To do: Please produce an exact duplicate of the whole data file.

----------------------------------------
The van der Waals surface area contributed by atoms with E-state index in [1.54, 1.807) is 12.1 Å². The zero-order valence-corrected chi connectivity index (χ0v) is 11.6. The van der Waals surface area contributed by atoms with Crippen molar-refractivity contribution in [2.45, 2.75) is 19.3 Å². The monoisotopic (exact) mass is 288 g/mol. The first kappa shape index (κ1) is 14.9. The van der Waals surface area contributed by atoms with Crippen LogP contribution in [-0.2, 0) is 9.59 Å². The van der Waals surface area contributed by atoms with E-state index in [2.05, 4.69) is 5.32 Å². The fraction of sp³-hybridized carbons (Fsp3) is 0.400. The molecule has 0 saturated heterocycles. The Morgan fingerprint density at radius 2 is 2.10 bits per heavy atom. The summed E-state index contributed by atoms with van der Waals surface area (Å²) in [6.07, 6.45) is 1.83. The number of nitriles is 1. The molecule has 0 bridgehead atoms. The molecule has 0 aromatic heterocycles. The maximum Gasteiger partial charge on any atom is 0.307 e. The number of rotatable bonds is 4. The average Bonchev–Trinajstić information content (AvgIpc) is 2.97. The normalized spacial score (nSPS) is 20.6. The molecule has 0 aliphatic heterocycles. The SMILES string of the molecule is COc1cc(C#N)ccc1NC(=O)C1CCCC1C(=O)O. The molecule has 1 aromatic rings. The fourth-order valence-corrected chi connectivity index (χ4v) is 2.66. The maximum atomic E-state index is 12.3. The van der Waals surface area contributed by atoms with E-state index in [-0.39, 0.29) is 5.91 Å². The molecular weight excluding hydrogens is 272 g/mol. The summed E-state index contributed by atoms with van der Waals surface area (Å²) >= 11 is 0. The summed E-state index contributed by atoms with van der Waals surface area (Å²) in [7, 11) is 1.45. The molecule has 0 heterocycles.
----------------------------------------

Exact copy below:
The van der Waals surface area contributed by atoms with E-state index in [1.54, 1.807) is 12.1 Å². The zero-order valence-corrected chi connectivity index (χ0v) is 11.6. The van der Waals surface area contributed by atoms with Crippen molar-refractivity contribution in [2.45, 2.75) is 19.3 Å². The monoisotopic (exact) mass is 288 g/mol. The first kappa shape index (κ1) is 14.9. The van der Waals surface area contributed by atoms with Crippen LogP contribution in [-0.2, 0) is 9.59 Å². The van der Waals surface area contributed by atoms with E-state index in [2.05, 4.69) is 5.32 Å². The fraction of sp³-hybridized carbons (Fsp3) is 0.400. The molecule has 0 saturated heterocycles. The Morgan fingerprint density at radius 2 is 2.10 bits per heavy atom. The summed E-state index contributed by atoms with van der Waals surface area (Å²) in [6.07, 6.45) is 1.83. The number of nitriles is 1. The molecule has 0 bridgehead atoms. The molecule has 0 aromatic heterocycles. The maximum Gasteiger partial charge on any atom is 0.307 e. The number of rotatable bonds is 4. The average Bonchev–Trinajstić information content (AvgIpc) is 2.97. The normalized spacial score (nSPS) is 20.6. The molecule has 0 aliphatic heterocycles. The SMILES string of the molecule is COc1cc(C#N)ccc1NC(=O)C1CCCC1C(=O)O. The molecule has 1 aromatic rings. The fourth-order valence-corrected chi connectivity index (χ4v) is 2.66. The maximum atomic E-state index is 12.3. The van der Waals surface area contributed by atoms with E-state index in [-0.39, 0.29) is 5.91 Å². The molecular weight excluding hydrogens is 272 g/mol. The summed E-state index contributed by atoms with van der Waals surface area (Å²) >= 11 is 0. The summed E-state index contributed by atoms with van der Waals surface area (Å²) in [7, 11) is 1.45. The molecule has 0 heterocycles.